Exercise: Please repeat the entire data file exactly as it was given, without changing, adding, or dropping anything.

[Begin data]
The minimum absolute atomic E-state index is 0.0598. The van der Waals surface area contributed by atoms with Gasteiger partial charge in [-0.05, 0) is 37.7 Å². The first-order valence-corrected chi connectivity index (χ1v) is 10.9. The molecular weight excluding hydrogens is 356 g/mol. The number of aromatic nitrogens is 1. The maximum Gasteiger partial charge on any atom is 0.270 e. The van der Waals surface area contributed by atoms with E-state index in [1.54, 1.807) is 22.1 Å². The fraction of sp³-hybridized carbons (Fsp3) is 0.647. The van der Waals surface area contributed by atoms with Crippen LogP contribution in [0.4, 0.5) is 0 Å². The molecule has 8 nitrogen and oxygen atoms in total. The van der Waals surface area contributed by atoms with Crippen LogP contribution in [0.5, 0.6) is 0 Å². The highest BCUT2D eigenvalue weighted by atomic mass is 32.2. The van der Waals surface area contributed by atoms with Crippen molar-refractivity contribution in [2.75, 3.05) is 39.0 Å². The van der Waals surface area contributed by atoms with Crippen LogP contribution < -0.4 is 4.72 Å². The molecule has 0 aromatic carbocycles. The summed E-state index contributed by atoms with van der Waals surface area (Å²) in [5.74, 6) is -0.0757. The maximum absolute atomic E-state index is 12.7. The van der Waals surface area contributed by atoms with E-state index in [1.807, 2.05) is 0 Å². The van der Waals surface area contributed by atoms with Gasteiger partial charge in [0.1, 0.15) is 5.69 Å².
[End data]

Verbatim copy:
The minimum absolute atomic E-state index is 0.0598. The van der Waals surface area contributed by atoms with Gasteiger partial charge in [-0.05, 0) is 37.7 Å². The first-order valence-corrected chi connectivity index (χ1v) is 10.9. The molecular weight excluding hydrogens is 356 g/mol. The number of aromatic nitrogens is 1. The maximum Gasteiger partial charge on any atom is 0.270 e. The van der Waals surface area contributed by atoms with E-state index in [1.54, 1.807) is 22.1 Å². The fraction of sp³-hybridized carbons (Fsp3) is 0.647. The van der Waals surface area contributed by atoms with Crippen LogP contribution in [0.4, 0.5) is 0 Å². The molecule has 8 nitrogen and oxygen atoms in total. The van der Waals surface area contributed by atoms with Crippen LogP contribution in [0.5, 0.6) is 0 Å². The highest BCUT2D eigenvalue weighted by atomic mass is 32.2. The van der Waals surface area contributed by atoms with Crippen molar-refractivity contribution in [2.75, 3.05) is 39.0 Å². The van der Waals surface area contributed by atoms with Crippen LogP contribution < -0.4 is 4.72 Å². The molecule has 0 aromatic carbocycles. The summed E-state index contributed by atoms with van der Waals surface area (Å²) in [5.74, 6) is -0.0757. The maximum absolute atomic E-state index is 12.7. The van der Waals surface area contributed by atoms with E-state index in [1.807, 2.05) is 0 Å². The van der Waals surface area contributed by atoms with Gasteiger partial charge in [0.1, 0.15) is 5.69 Å².